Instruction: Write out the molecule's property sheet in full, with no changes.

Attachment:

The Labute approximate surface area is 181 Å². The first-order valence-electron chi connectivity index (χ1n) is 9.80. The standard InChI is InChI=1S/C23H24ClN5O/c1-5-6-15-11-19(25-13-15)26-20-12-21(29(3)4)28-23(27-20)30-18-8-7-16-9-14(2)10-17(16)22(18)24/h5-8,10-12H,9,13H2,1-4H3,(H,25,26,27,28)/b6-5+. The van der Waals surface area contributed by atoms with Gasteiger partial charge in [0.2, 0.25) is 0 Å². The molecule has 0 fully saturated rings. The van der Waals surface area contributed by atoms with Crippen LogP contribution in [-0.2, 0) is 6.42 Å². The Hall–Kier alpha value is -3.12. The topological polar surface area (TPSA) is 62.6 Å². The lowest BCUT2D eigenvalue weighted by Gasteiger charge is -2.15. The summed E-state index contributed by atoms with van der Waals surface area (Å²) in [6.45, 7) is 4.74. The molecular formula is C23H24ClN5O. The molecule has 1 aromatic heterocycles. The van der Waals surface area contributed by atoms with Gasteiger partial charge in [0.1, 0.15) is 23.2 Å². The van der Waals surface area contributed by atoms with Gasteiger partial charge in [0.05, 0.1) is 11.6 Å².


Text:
The Labute approximate surface area is 181 Å². The first-order valence-electron chi connectivity index (χ1n) is 9.80. The standard InChI is InChI=1S/C23H24ClN5O/c1-5-6-15-11-19(25-13-15)26-20-12-21(29(3)4)28-23(27-20)30-18-8-7-16-9-14(2)10-17(16)22(18)24/h5-8,10-12H,9,13H2,1-4H3,(H,25,26,27,28)/b6-5+. The van der Waals surface area contributed by atoms with Gasteiger partial charge in [0.2, 0.25) is 0 Å². The molecule has 0 fully saturated rings. The van der Waals surface area contributed by atoms with Crippen LogP contribution in [-0.2, 0) is 6.42 Å². The Hall–Kier alpha value is -3.12. The topological polar surface area (TPSA) is 62.6 Å². The lowest BCUT2D eigenvalue weighted by Gasteiger charge is -2.15. The summed E-state index contributed by atoms with van der Waals surface area (Å²) in [6.45, 7) is 4.74. The molecular formula is C23H24ClN5O. The molecule has 1 aromatic heterocycles. The van der Waals surface area contributed by atoms with Gasteiger partial charge in [0.1, 0.15) is 23.2 Å². The van der Waals surface area contributed by atoms with Gasteiger partial charge in [0.05, 0.1) is 11.6 Å².